Rice approved waterboarding of Al-Zubayda


It emerged last week that in July 2002, then-National Security Adviser Condoleezza Rice had authorized waterboarding of al-Zubayda, a Palestinian-born suspected member of al-Qayda captured in Pakistan in March 2002 — who then may have implicated “the mastermind of 9/11” under torture, while recalling something he had watched on Al-Jazeera television.

Then-Vice President Dick Cheney was also apparently involved, while “then-Defense Secretary Donald H. Rumsfeld and then-Secretary of State Colin Powell were largely left out of the decision-making process” according to a report from Washington by the McClatchy newspaper group that looked into a “narrative” to explain its memos (dated 2002-2005) to the CIA authorizing such techniques, and posted Wednesday on the Senate Intelligence Committee’s Web site.

The McClatchy report stated that “Cheney couldn’t be reached for comment. Rice, through an aide, declined to comment”. The report can be reached in full here.

According to a report from the AP late on Saturday, “After Rice provided the critical authorization, formal legal approval for Zubayda’s waterboarding came a few days later in an Aug. 1, 2002, Justice Department memo … Days after that, the waterboarding of Abu Zubayda began. He would undergo the technique, now deemed torture by Attorney General Eric Holder, 83 times that month“.

The Pentagon has photos of the interrogation sessions in which tactics that appear to be torture were used. The Washington Post reported that some of the photos will apparently be released by the end of May (see below for more).

Continue reading Rice approved waterboarding of Al-Zubayda

Talks with Iran in Geneva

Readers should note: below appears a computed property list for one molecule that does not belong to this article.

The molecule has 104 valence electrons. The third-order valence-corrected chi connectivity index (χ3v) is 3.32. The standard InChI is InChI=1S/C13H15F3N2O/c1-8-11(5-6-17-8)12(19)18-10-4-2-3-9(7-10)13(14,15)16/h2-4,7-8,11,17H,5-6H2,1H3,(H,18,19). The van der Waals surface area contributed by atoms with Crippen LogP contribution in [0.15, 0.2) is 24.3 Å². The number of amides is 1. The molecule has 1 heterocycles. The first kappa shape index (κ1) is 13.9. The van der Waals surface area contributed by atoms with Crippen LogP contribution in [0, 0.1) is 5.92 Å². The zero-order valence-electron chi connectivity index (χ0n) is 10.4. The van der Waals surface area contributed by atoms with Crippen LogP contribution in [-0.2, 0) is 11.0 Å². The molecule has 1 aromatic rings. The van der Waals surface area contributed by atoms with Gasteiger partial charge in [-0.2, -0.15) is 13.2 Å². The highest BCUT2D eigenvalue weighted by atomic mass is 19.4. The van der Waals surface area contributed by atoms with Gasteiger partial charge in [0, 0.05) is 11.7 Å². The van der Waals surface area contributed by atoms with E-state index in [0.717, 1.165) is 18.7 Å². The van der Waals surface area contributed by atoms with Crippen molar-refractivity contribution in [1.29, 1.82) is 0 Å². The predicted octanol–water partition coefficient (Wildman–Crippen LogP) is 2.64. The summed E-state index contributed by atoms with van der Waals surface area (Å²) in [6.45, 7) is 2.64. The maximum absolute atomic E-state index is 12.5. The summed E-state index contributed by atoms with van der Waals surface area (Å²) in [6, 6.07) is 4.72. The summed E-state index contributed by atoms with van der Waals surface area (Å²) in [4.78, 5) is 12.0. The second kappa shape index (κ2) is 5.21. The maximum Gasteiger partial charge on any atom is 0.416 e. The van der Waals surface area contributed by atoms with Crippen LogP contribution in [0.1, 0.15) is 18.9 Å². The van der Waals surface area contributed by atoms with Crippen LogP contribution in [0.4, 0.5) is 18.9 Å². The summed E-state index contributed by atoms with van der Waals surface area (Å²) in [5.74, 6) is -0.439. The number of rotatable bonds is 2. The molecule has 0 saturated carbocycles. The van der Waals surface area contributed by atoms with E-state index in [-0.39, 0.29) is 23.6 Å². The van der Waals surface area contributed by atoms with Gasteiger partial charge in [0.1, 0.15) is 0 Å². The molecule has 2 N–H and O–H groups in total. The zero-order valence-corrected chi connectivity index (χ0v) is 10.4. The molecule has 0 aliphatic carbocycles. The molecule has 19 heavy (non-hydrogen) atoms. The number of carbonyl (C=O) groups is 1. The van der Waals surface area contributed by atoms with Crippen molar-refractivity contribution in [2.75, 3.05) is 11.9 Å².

Some people actually expected a breakthrough.

One reason was the presence of the “number three” ranking U.S. State Department official, William Burns — which the State Department spokespersons explained as “underscoring the U.S. commitment to diplomacy”, showing that the U.S. “is commited to finding a diplomatic solution”. The State Department spokespersons also said, however, that it was a “one-time deal”, an “idea that we generated”. It was a “signal”, the American spokespersons said, “but it’s not a change of substance”. It “serves to clarify the choices that the Iranian regime faces” — although “they [already] understand very clearly the cost to them for their continued defiance of the international community”.

Because “the central pivotoal point at the heart of our [U.S.] policy is that the Iranians [must, or should] take the step of suspending their uranium enrichment program. That is at the heart of the two-track policy”.

So, it was hard to see how the diplomats could stretch to make a bridge between the positions of the Americans, who continue to say that they will not negotiate with Iran unless it freezes its nuclear program (which it already did once, in 2004, without any positive results), and Iran’s position that they have a right to a peaceful national nuclear program.

Iran has repeatedly denied that it would ever develop nuclear weapons.

UPDATE: The Washington Post and the Observer newspaper in Britain have both now called the talks “inconclusive”.

UPDATE: U.S. Secretary of State Condoleeza Rice said to journalists on board her plane en route to Abu Dhabi on Monday that “I think the fact that we went may have been a bit surprising to the Iranians, and they didn’t react in a way that gave anyone any confidence in them. And so what it did was to serve to reinforce the unity of the P-5+1. And I’m not in the least surprised that the Iranians weren’t serious. They haven’t been serious to this point, and I’m not in the least surprised. But we gave them an opportunity, and they have thus far demonstrated again why there are three Security Council resolutions that are isolating Iran and making their isolation deeper and deeper … We expected to hear an answer from the Iranians, but as has been the case so many times with the Iranians, what came through was not serious. And so Javier Solana decided to say to them two weeks. I think they had a little conversation about it among themselves at the P-5+1. Seems fine to me. But I thought that Solana was absolutely firm and clear that it’s time for the Iranians to give a serious answer. And from all reporting, the unity of the P-5+1 has never been greater than it was in that meeting or at this moment. And I do believe that it is, in part, because the United States showed its seriousness in backing this proposal with Bill’s physical presence. But it was also a very strong message to the Iranians that they can’t go and stall and make small talk and talk about culture, that they have to make a decision. And I think it’s also very clear that there are going to be consequences if they don’t”.